NEWARK — The school board is negotiating a new superintendent’s contract this week as a question arose over whether the board violated the state’s open meeting law.
On Friday, board members rejected Superintendent Dave Marken’s attempt to rescind his resignation, then refused to reveal how each member voted. That refusal violated state law, an open meetings expert said this week.
But the district’s attorney, Lou Lozano,¿ said his view “at the time” was that trustees only need to report votes on motions that pass.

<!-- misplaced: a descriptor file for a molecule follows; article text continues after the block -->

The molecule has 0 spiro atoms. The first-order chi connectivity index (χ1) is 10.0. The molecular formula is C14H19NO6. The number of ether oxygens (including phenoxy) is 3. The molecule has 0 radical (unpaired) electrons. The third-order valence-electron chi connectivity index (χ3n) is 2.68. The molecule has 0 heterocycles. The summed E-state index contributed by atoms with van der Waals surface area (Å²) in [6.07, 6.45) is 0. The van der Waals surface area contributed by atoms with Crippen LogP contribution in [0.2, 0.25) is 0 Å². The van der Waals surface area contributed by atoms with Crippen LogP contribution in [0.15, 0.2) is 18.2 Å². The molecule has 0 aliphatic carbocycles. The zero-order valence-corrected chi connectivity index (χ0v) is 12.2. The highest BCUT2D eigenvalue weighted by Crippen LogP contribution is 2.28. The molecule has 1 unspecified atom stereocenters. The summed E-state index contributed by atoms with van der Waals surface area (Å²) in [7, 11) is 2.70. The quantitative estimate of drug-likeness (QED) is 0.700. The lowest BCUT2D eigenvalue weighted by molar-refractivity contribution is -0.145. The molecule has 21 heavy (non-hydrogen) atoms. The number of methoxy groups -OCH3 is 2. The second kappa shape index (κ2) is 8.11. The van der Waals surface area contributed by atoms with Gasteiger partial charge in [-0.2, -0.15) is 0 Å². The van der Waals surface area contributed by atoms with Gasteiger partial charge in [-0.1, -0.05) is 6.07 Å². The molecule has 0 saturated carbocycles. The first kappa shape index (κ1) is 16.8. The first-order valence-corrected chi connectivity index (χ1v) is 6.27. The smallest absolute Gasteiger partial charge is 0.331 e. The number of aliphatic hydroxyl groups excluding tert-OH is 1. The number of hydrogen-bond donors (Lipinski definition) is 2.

However, the board’s attempted secrecy violated state law, said Terry Francke, founder of Californians Aware, a nonprofit organization dedicated to open government. The Brown Act says local government boards must report how each member voted on any action taken, Francke said.
“What (the board is) saying is it’s all in how you formulate the motion, and I don’t believe the Brown Act puts up with such exercises in semantics,” he said. “The public has a right to know who did what on that issue, no matter how the motion was framed.”
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